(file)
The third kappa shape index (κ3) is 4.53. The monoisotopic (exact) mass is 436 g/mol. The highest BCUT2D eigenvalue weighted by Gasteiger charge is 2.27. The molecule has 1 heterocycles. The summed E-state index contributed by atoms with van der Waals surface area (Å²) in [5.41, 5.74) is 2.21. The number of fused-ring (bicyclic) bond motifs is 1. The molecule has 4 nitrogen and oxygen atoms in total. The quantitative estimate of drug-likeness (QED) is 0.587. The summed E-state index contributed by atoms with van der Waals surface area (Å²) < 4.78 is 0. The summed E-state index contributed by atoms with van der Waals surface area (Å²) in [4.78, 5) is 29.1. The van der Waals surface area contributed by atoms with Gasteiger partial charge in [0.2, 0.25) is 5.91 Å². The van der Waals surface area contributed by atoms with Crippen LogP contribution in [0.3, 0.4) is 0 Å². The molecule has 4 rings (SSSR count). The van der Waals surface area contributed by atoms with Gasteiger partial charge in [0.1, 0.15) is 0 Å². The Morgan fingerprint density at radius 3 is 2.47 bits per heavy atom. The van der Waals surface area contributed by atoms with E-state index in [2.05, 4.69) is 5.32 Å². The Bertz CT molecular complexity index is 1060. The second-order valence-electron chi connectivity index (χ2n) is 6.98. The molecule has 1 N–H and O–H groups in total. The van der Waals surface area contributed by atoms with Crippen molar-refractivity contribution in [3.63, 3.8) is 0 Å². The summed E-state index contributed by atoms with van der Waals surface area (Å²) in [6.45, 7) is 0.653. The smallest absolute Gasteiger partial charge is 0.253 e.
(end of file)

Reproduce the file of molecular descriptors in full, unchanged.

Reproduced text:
The third kappa shape index (κ3) is 4.53. The monoisotopic (exact) mass is 436 g/mol. The highest BCUT2D eigenvalue weighted by Gasteiger charge is 2.27. The molecule has 1 heterocycles. The summed E-state index contributed by atoms with van der Waals surface area (Å²) in [5.41, 5.74) is 2.21. The number of fused-ring (bicyclic) bond motifs is 1. The molecule has 4 nitrogen and oxygen atoms in total. The quantitative estimate of drug-likeness (QED) is 0.587. The summed E-state index contributed by atoms with van der Waals surface area (Å²) < 4.78 is 0. The summed E-state index contributed by atoms with van der Waals surface area (Å²) in [4.78, 5) is 29.1. The van der Waals surface area contributed by atoms with Gasteiger partial charge in [0.2, 0.25) is 5.91 Å². The van der Waals surface area contributed by atoms with Crippen LogP contribution in [0.3, 0.4) is 0 Å². The molecule has 4 rings (SSSR count). The van der Waals surface area contributed by atoms with Gasteiger partial charge in [0.1, 0.15) is 0 Å². The Morgan fingerprint density at radius 3 is 2.47 bits per heavy atom. The van der Waals surface area contributed by atoms with E-state index in [2.05, 4.69) is 5.32 Å². The Bertz CT molecular complexity index is 1060. The second-order valence-electron chi connectivity index (χ2n) is 6.98. The molecule has 1 N–H and O–H groups in total. The van der Waals surface area contributed by atoms with Crippen molar-refractivity contribution in [3.63, 3.8) is 0 Å². The summed E-state index contributed by atoms with van der Waals surface area (Å²) in [6.45, 7) is 0.653. The smallest absolute Gasteiger partial charge is 0.253 e.